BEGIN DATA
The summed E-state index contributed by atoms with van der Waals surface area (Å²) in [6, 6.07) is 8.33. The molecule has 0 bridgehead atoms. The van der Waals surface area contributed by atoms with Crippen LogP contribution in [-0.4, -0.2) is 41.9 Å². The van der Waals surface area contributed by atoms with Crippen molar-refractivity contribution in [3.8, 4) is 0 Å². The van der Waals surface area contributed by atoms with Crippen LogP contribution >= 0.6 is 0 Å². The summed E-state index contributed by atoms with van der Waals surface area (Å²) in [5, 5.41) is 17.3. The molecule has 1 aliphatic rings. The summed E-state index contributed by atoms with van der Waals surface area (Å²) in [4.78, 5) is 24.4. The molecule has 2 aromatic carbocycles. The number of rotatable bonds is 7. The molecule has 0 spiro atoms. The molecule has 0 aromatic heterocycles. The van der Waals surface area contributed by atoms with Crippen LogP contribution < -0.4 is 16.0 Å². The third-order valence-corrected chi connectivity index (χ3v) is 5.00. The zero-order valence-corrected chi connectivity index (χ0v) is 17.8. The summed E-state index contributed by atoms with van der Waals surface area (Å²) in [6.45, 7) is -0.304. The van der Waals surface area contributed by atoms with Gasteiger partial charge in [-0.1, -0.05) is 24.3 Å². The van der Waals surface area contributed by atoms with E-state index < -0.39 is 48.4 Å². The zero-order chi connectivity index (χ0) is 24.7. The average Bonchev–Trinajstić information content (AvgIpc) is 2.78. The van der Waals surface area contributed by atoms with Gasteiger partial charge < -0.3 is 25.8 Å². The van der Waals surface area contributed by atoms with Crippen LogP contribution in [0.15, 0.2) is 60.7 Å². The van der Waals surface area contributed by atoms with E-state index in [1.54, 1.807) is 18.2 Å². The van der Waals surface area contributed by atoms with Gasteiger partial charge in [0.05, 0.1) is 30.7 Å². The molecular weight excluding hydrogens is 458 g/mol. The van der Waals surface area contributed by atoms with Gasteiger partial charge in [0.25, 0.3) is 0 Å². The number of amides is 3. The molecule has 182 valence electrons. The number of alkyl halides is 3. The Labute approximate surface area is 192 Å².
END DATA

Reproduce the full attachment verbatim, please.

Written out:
The summed E-state index contributed by atoms with van der Waals surface area (Å²) in [6, 6.07) is 8.33. The molecule has 0 bridgehead atoms. The van der Waals surface area contributed by atoms with Crippen LogP contribution in [-0.4, -0.2) is 41.9 Å². The van der Waals surface area contributed by atoms with Crippen molar-refractivity contribution in [3.8, 4) is 0 Å². The van der Waals surface area contributed by atoms with Crippen LogP contribution >= 0.6 is 0 Å². The summed E-state index contributed by atoms with van der Waals surface area (Å²) in [5, 5.41) is 17.3. The molecule has 1 aliphatic rings. The summed E-state index contributed by atoms with van der Waals surface area (Å²) in [4.78, 5) is 24.4. The molecule has 2 aromatic carbocycles. The number of rotatable bonds is 7. The molecule has 0 spiro atoms. The molecule has 0 aromatic heterocycles. The van der Waals surface area contributed by atoms with Crippen LogP contribution < -0.4 is 16.0 Å². The third-order valence-corrected chi connectivity index (χ3v) is 5.00. The zero-order valence-corrected chi connectivity index (χ0v) is 17.8. The summed E-state index contributed by atoms with van der Waals surface area (Å²) in [6.45, 7) is -0.304. The van der Waals surface area contributed by atoms with Gasteiger partial charge in [-0.1, -0.05) is 24.3 Å². The van der Waals surface area contributed by atoms with E-state index < -0.39 is 48.4 Å². The zero-order chi connectivity index (χ0) is 24.7. The average Bonchev–Trinajstić information content (AvgIpc) is 2.78. The van der Waals surface area contributed by atoms with Gasteiger partial charge < -0.3 is 25.8 Å². The van der Waals surface area contributed by atoms with Crippen LogP contribution in [0.15, 0.2) is 60.7 Å². The van der Waals surface area contributed by atoms with E-state index in [1.54, 1.807) is 18.2 Å². The van der Waals surface area contributed by atoms with Gasteiger partial charge in [0.05, 0.1) is 30.7 Å². The molecular weight excluding hydrogens is 458 g/mol. The van der Waals surface area contributed by atoms with Gasteiger partial charge in [0.25, 0.3) is 0 Å². The number of amides is 3. The molecule has 182 valence electrons. The number of alkyl halides is 3. The Labute approximate surface area is 192 Å².